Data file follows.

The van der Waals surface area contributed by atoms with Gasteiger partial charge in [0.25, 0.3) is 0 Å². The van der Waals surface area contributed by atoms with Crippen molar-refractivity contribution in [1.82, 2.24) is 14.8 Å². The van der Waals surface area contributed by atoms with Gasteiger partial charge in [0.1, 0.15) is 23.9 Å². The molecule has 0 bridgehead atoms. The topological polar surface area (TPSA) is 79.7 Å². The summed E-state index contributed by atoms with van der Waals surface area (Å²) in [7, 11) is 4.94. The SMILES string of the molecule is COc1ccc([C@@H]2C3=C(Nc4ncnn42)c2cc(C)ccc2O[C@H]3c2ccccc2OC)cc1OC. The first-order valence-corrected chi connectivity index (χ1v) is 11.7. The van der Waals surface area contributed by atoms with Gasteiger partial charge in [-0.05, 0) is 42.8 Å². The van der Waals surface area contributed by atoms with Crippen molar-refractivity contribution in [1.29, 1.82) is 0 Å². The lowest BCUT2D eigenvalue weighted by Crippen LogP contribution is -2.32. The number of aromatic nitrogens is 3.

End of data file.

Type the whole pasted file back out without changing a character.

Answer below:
The van der Waals surface area contributed by atoms with Gasteiger partial charge in [0.25, 0.3) is 0 Å². The van der Waals surface area contributed by atoms with Crippen molar-refractivity contribution in [1.82, 2.24) is 14.8 Å². The van der Waals surface area contributed by atoms with Gasteiger partial charge in [0.1, 0.15) is 23.9 Å². The molecule has 0 bridgehead atoms. The topological polar surface area (TPSA) is 79.7 Å². The summed E-state index contributed by atoms with van der Waals surface area (Å²) in [7, 11) is 4.94. The SMILES string of the molecule is COc1ccc([C@@H]2C3=C(Nc4ncnn42)c2cc(C)ccc2O[C@H]3c2ccccc2OC)cc1OC. The first-order valence-corrected chi connectivity index (χ1v) is 11.7. The van der Waals surface area contributed by atoms with Gasteiger partial charge in [-0.05, 0) is 42.8 Å². The van der Waals surface area contributed by atoms with Crippen molar-refractivity contribution in [1.29, 1.82) is 0 Å². The lowest BCUT2D eigenvalue weighted by Crippen LogP contribution is -2.32. The number of aromatic nitrogens is 3.